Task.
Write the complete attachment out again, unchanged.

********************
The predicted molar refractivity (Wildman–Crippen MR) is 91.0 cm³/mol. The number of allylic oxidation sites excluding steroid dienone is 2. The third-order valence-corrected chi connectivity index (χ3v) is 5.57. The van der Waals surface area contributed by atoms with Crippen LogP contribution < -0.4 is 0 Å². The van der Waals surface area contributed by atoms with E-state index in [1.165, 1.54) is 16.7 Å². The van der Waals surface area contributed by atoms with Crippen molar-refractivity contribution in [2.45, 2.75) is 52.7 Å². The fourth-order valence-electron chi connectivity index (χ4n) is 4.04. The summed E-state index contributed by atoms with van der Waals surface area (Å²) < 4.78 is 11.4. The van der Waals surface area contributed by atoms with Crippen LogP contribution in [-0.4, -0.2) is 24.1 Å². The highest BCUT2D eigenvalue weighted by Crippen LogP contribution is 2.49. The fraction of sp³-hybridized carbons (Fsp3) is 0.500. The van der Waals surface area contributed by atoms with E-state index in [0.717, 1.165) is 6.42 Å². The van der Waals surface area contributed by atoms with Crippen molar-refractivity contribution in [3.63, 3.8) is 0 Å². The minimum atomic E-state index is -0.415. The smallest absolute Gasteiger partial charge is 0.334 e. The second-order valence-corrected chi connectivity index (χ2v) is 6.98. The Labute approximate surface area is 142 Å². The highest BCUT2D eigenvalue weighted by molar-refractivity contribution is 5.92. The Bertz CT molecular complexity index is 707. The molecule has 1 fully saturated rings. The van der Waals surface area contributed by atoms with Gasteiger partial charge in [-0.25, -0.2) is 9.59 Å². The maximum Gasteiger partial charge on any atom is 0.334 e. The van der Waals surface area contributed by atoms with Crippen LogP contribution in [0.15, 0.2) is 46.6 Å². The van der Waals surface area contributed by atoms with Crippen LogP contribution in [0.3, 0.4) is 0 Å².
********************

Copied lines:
The predicted molar refractivity (Wildman–Crippen MR) is 91.0 cm³/mol. The number of allylic oxidation sites excluding steroid dienone is 2. The third-order valence-corrected chi connectivity index (χ3v) is 5.57. The van der Waals surface area contributed by atoms with Crippen LogP contribution < -0.4 is 0 Å². The van der Waals surface area contributed by atoms with E-state index in [1.165, 1.54) is 16.7 Å². The van der Waals surface area contributed by atoms with Crippen molar-refractivity contribution in [2.45, 2.75) is 52.7 Å². The fourth-order valence-electron chi connectivity index (χ4n) is 4.04. The summed E-state index contributed by atoms with van der Waals surface area (Å²) < 4.78 is 11.4. The van der Waals surface area contributed by atoms with Crippen LogP contribution in [-0.4, -0.2) is 24.1 Å². The highest BCUT2D eigenvalue weighted by Crippen LogP contribution is 2.49. The fraction of sp³-hybridized carbons (Fsp3) is 0.500. The van der Waals surface area contributed by atoms with E-state index in [0.717, 1.165) is 6.42 Å². The van der Waals surface area contributed by atoms with Crippen molar-refractivity contribution in [3.63, 3.8) is 0 Å². The minimum atomic E-state index is -0.415. The smallest absolute Gasteiger partial charge is 0.334 e. The second-order valence-corrected chi connectivity index (χ2v) is 6.98. The Labute approximate surface area is 142 Å². The highest BCUT2D eigenvalue weighted by molar-refractivity contribution is 5.92. The Bertz CT molecular complexity index is 707. The molecule has 1 fully saturated rings. The van der Waals surface area contributed by atoms with Gasteiger partial charge in [-0.25, -0.2) is 9.59 Å². The maximum Gasteiger partial charge on any atom is 0.334 e. The van der Waals surface area contributed by atoms with Crippen LogP contribution in [0.15, 0.2) is 46.6 Å². The van der Waals surface area contributed by atoms with Crippen LogP contribution in [0.3, 0.4) is 0 Å².